Coleslaw tosses in new flavors

Exotic ingredients part of the salad mix

August 24, 2005|By Suzanne White | Suzanne White,SPECIAL TO THE SUN

It's lunchtime, and I'm standing in front of a delicatessen showcase eyeballing an assortment of cold salads, wondering which would best complement my pork-barbecue sandwich. Coleslaw, of course. But I pass.

The slaw looked tired and unappealing - teeny bits of limp green cabbage drowning in a creamy dressing. I couldn't help but think Olympic swimmer Michael Phelps could cut a respectable backstroke through the stuff.

One word describes that kind of coleslaw: passe.

Crunchy coleslaw bursting with new and exotic flavors is replacing the kind served in little white paper cups, alongside fried seafood platters and packed in plastic containers at the grocery store.

Coleslaw has embraced the concept of diversity via the taste buds. Caribbean, Asian, Southwestern, Mediterranean and Hawaiian-themed slaws are as likely to show up at neighborhood cookouts, office gatherings and potlucks as a package of hot dogs or Jell-O salad.

Think lime juice, cumin, cilantro, jalapenos and jicama for a south-of-the-border slaw. Capture the Orient with sesame oil, ginger or five-spice powder and replace the green cabbage with a Chinese, napa or savoy variety. Create an island atmosphere with a coconut-laced coleslaw studded with maraschino cherries and pineapple.

Cabbage - the foundation of coleslaw - tends to be like tofu. It takes on whatever flavor you throw its way.

"Coleslaw is a great carrier for flavor, and a way to highlight a new flavor," says Laurie Harrsen, director of public relations at McCormick & Co. in Hunt Valley. Because the basic ingredients in coleslaw do not have much taste to begin with, the salad is a natural dish for experimentation, she adds.

Test kitchens at McCormick have devised some interesting spinoffs of the classic: Old Bay Coleslaw, Wasabi Slaw and Sweet and Sassy Vanilla Slaw are a few.

Coleslaw - not coldslaw as some mistakenly call it - comes from the Dutch name kool sla, which means cabbage salad. It was brought to the American Colonies by the Dutch, who could never envision the smorgasbord of different slaws circulating today.

But cabbage is the backbone of any coleslaw recipe. Inexpensive and packed with fiber and vitamin C, it should be shredded, chopped or rough chopped into varying sizes - not teeny pieces like the deli slaw that sent me running. Crunchy is the desired texture. Don't shy away from tossing in red cabbage for color or using napa or savoy cabbage in your recipe.

Other vegetables or fruit, spices and a dressing - usually based on a mayonnaise mixture or tangy vinaigrette - finish the dish. This is where your mix-and-match possibilities come into play. Once, I tossed coleslaw with a Key West spice blend. Another time, I sneaked fresh horseradish into the dressing. A roadside smokehouse in North Carolina I visited added a shot of barbecue sauce to flavor its popular cabbage side dish.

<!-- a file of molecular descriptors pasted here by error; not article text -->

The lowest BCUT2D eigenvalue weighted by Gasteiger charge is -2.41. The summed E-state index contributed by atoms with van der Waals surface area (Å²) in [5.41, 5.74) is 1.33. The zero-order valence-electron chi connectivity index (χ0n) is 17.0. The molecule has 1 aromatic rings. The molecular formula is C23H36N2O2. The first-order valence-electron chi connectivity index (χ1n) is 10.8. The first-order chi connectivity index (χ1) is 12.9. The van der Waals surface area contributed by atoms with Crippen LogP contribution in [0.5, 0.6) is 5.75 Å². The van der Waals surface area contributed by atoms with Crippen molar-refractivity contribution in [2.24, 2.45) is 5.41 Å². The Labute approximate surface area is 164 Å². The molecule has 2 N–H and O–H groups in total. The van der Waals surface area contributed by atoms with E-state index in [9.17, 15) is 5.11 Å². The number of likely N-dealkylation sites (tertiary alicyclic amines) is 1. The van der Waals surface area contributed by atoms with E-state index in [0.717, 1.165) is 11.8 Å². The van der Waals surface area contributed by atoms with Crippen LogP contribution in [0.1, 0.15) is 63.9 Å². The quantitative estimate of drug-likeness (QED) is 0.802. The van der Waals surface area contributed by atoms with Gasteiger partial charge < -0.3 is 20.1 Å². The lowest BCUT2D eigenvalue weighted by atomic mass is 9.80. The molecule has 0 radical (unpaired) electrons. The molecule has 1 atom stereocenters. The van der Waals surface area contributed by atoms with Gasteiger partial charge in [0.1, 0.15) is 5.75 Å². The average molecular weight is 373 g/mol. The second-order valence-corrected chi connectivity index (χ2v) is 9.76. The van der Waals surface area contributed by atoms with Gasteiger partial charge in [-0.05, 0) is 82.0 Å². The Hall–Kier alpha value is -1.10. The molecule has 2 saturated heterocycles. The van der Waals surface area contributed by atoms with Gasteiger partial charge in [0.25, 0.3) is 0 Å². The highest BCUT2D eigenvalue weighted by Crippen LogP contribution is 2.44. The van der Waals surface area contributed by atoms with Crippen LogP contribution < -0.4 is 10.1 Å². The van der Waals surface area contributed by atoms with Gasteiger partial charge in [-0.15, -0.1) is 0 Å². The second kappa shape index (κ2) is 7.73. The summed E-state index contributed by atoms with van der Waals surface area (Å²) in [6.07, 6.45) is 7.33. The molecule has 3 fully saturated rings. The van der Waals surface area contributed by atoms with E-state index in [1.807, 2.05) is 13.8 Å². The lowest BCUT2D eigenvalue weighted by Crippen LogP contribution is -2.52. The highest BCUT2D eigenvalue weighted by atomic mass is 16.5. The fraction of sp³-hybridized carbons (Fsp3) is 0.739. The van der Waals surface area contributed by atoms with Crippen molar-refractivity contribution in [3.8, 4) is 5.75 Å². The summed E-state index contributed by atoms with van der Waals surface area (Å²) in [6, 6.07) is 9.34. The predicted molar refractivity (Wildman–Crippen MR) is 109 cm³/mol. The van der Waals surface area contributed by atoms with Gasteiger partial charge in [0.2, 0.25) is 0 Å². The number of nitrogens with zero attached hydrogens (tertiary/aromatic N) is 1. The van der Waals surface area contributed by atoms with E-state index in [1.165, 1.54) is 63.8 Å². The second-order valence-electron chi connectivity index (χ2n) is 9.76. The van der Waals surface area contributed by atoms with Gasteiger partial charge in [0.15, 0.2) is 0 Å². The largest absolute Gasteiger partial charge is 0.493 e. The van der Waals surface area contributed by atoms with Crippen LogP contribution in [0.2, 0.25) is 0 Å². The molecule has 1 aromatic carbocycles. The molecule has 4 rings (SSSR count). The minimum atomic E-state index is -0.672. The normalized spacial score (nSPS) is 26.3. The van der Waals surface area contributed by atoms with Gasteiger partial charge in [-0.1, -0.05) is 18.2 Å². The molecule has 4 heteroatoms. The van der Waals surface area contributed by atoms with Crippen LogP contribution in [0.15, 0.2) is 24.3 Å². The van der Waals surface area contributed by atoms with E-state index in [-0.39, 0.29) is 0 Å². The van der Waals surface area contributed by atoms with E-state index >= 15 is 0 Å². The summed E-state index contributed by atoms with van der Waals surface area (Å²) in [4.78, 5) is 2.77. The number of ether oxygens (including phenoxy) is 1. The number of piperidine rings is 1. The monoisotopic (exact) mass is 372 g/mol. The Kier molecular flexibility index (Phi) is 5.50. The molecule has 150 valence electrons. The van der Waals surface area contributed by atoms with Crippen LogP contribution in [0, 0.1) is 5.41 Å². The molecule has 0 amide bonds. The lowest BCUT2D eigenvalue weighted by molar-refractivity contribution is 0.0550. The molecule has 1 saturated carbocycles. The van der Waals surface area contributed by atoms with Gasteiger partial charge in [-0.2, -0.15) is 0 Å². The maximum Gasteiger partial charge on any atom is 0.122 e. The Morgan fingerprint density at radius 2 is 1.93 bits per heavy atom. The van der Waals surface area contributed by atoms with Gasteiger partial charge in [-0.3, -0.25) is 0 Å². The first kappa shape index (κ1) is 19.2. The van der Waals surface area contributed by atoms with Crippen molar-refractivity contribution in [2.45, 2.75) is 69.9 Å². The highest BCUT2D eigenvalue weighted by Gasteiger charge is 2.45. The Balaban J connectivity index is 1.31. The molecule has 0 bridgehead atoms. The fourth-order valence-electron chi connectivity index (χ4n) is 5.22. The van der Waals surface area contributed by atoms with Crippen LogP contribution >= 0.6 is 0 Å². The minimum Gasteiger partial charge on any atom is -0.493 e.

Maryland celebrates its regional coleslaw personality by adding a few teaspoons of Old Bay seasoning to the mix. The recipe is a favorite on McCormick's Web site. Cooks in Chesapeake country are known to sprinkle the seasoning on top of their coleslaw before bringing it to the table.

"There are now so many different ways to make coleslaw ... Cajun, New England, which is pretty bland, and Chesapeake Bay or Eastern Shore - all depending on the region and the spices you want to put in it," said chef Rudolf Karson, an instructor at the Bay Atlantic Club in Baltimore.

When Karson was a youngster, he learned to make an outstanding regional slaw from a fleet of Eastern Shore cooks who worked at his parents' Baltimore restaurant, Karson's Inn. "I've had to make some coleslaw in my day," he said.

When it comes to his coleslaw, Karson is a traditionalist. He likes the dish simple and always with a dash of celery seed, a widely used slaw ingredient in this region. But as a chef, he also understands the public's desire for new taste sensations and the ever-changing food trends that guide them.

"People are trying to put their own style into it, and your spice companies have made a contribution to this," he said. "Look at the racks and you will see all these blends of new products that like the cabbage."

Slaw tips

While coleslaw is an easy dish to prepare, chef Rudolf Karson provided a few important tips to keep in mind:

Cabbage is neutral and takes on most flavors as long as the correct combinations are used.

The first seasoning is what the cabbage absorbs. If you want a sweet coleslaw, add the sugar first.

Always try to color your coleslaw with freshly chopped parsley, red cabbage, carrot or green pepper.

Store coleslaw in a stainless-steel or Plexiglas container. Do not put the mixture in aluminum because it will take on a metallic taste.

Coleslaw lasts a week in the refrigerator.

Coleslaw With Apples, Roquefort and Sherry-Walnut Vinaigrette

Makes 8 to 10 servings

1/2 cup walnut oil

1/4 cup vegetable oil

1/4 cup sherry vinegar

1 small head green cabbage (2 1/2 pounds), cored and thinly sliced (8 packed cups)

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